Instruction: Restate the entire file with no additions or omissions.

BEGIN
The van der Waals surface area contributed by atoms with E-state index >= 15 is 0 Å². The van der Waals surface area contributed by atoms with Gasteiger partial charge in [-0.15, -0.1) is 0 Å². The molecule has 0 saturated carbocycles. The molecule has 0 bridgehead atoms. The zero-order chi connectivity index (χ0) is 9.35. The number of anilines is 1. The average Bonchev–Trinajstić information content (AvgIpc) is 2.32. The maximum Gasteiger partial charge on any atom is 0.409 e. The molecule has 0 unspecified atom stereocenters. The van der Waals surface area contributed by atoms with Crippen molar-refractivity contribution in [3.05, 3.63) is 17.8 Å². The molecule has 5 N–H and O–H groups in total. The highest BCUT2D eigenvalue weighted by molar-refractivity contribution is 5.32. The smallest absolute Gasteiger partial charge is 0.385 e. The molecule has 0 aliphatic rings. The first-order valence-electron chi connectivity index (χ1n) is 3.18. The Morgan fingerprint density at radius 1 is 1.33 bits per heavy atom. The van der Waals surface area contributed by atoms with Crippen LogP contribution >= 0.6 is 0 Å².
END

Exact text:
The van der Waals surface area contributed by atoms with E-state index >= 15 is 0 Å². The van der Waals surface area contributed by atoms with Gasteiger partial charge in [-0.15, -0.1) is 0 Å². The molecule has 0 saturated carbocycles. The molecule has 0 bridgehead atoms. The zero-order chi connectivity index (χ0) is 9.35. The number of anilines is 1. The average Bonchev–Trinajstić information content (AvgIpc) is 2.32. The maximum Gasteiger partial charge on any atom is 0.409 e. The molecule has 0 unspecified atom stereocenters. The van der Waals surface area contributed by atoms with Crippen molar-refractivity contribution in [3.05, 3.63) is 17.8 Å². The molecule has 5 N–H and O–H groups in total. The highest BCUT2D eigenvalue weighted by molar-refractivity contribution is 5.32. The smallest absolute Gasteiger partial charge is 0.385 e. The molecule has 0 aliphatic rings. The first-order valence-electron chi connectivity index (χ1n) is 3.18. The Morgan fingerprint density at radius 1 is 1.33 bits per heavy atom. The van der Waals surface area contributed by atoms with Crippen LogP contribution >= 0.6 is 0 Å².